(And the other point is that Michael E. Knight and I both aged gracefully and we still look fabulous, grey hair and all!)

Anyhow, today is a new day in Pine Valley. Like Brigadoon, it’s risen again and is ready to let us in. Maybe some of your old favorites won’t be there. Maybe you’ll be looking for The Goalpost or the Valley Inn or the Glamorama. Maybe they won’t be there either. But just like in1970 at the first beginning, Joe Martin will be there (God bless Ray MacDonnell!!).

Dixie Cooney will be there. And Opal Cortlandt. And Jesse and Angie Hubbard. And Brooke English and Adam Chandler. And a whole lot of young people that you don’t know yet. And that shouldn’t scare you away. That should excite you. It’s a new day. In the world and in Pine Valley.

Oft-repeated through the years — and for awhile seen in the opening credits, I believe — is the poem from Agnes Nixon’s AMC bible:

The Great and the Least,
The Rich and the Poor,
The Weak and the Strong,
In Sickness and in Health,
In Joy and Sorry,
In Tragedy and Triumph,
You are All My Children.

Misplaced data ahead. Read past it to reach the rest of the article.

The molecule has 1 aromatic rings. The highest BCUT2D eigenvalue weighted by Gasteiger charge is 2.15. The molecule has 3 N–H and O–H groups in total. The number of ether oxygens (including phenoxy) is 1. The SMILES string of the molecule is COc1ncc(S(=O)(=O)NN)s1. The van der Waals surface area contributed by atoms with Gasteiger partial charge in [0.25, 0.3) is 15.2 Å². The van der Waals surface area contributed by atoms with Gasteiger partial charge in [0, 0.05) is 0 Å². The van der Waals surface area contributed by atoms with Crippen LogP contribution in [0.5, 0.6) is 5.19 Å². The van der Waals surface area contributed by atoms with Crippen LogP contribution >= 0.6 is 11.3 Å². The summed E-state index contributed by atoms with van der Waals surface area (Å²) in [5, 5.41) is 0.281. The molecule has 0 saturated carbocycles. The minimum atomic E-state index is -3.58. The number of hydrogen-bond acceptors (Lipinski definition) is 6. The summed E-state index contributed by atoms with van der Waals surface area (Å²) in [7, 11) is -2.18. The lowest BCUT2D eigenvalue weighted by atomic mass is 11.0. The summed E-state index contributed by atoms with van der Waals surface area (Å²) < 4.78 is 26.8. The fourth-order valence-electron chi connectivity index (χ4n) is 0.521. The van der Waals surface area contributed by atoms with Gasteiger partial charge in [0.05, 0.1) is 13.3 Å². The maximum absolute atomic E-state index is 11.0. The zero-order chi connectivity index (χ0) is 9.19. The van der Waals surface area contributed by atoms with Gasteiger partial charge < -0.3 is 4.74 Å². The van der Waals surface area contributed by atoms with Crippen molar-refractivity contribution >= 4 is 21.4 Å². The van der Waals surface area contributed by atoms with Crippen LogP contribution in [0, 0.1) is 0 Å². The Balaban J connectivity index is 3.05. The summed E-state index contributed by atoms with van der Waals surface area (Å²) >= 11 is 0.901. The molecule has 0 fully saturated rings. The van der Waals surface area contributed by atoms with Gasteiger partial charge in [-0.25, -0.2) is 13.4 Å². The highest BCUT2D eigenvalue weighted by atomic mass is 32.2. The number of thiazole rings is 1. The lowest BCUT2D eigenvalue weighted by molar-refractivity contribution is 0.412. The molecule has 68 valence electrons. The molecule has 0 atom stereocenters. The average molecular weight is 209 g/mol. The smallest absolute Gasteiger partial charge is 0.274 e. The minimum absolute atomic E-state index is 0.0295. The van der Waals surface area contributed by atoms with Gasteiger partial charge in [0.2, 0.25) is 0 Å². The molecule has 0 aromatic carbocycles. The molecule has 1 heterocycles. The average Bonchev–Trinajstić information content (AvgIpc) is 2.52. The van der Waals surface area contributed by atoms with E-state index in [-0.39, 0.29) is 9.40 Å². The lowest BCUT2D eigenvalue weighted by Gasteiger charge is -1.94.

Nixon’s All My Children has always been about just those things. Today, they begin telling new stories in a new medium with both familiar and new faces just like always. I have a feeling this day may mark the beginning of a new day of serialized storytelling in this country. That hope — that we can again tune in tomorrow — or at four a.m. or watch from our phone on the train on the way home from the office — makes this a very good day indeed.

The incomparable Ruth Warrick.

The incomparable Ruth Warrick.

P.S. — I spent many years of my working life in the theatre. I don’t get star struck. I have met and worked with many famous personages, but my autograph collection is very, very small. The only person from a daytime drama I have ever deliberately sought out to meet and to sign an autograph was the late Ruth Warrick. I thought she was an absolutely brilliant actress and there have been very, very few characterizations ever that rose to the rarified level of Phoebe English Tyler Wallingford.